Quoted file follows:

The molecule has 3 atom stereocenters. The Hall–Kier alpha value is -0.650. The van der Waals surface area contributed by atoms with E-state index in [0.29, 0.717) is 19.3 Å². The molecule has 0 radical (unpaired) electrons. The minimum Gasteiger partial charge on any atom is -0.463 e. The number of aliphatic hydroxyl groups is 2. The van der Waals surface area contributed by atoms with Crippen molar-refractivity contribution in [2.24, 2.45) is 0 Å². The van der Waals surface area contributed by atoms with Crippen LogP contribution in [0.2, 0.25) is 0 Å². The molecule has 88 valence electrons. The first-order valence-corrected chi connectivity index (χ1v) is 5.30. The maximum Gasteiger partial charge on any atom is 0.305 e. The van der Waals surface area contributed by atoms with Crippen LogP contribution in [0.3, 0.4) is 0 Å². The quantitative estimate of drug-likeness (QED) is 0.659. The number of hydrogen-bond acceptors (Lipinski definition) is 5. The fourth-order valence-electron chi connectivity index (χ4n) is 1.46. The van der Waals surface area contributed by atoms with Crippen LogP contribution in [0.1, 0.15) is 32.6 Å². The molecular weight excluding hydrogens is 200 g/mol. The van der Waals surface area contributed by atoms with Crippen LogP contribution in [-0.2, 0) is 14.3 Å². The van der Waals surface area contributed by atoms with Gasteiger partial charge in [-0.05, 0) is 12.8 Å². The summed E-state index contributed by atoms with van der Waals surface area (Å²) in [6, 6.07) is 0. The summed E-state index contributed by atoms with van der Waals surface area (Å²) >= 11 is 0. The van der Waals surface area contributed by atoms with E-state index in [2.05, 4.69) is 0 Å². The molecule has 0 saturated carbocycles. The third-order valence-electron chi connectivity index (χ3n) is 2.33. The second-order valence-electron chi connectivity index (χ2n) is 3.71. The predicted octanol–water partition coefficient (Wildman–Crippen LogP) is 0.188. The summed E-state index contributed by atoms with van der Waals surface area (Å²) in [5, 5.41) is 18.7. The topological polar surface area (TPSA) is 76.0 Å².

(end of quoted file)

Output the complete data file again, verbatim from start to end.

The molecule has 3 atom stereocenters. The Hall–Kier alpha value is -0.650. The van der Waals surface area contributed by atoms with E-state index in [0.29, 0.717) is 19.3 Å². The molecule has 0 radical (unpaired) electrons. The minimum Gasteiger partial charge on any atom is -0.463 e. The number of aliphatic hydroxyl groups is 2. The van der Waals surface area contributed by atoms with Crippen molar-refractivity contribution in [2.24, 2.45) is 0 Å². The van der Waals surface area contributed by atoms with Crippen LogP contribution in [0.2, 0.25) is 0 Å². The molecule has 88 valence electrons. The first-order valence-corrected chi connectivity index (χ1v) is 5.30. The maximum Gasteiger partial charge on any atom is 0.305 e. The van der Waals surface area contributed by atoms with Crippen LogP contribution in [0.3, 0.4) is 0 Å². The quantitative estimate of drug-likeness (QED) is 0.659. The number of hydrogen-bond acceptors (Lipinski definition) is 5. The fourth-order valence-electron chi connectivity index (χ4n) is 1.46. The van der Waals surface area contributed by atoms with Crippen LogP contribution in [0.1, 0.15) is 32.6 Å². The molecular weight excluding hydrogens is 200 g/mol. The van der Waals surface area contributed by atoms with Crippen LogP contribution in [-0.2, 0) is 14.3 Å². The van der Waals surface area contributed by atoms with Gasteiger partial charge in [-0.05, 0) is 12.8 Å². The summed E-state index contributed by atoms with van der Waals surface area (Å²) in [6, 6.07) is 0. The summed E-state index contributed by atoms with van der Waals surface area (Å²) >= 11 is 0. The van der Waals surface area contributed by atoms with E-state index in [2.05, 4.69) is 0 Å². The molecule has 0 saturated carbocycles. The third-order valence-electron chi connectivity index (χ3n) is 2.33. The second-order valence-electron chi connectivity index (χ2n) is 3.71. The predicted octanol–water partition coefficient (Wildman–Crippen LogP) is 0.188. The summed E-state index contributed by atoms with van der Waals surface area (Å²) in [5, 5.41) is 18.7. The topological polar surface area (TPSA) is 76.0 Å².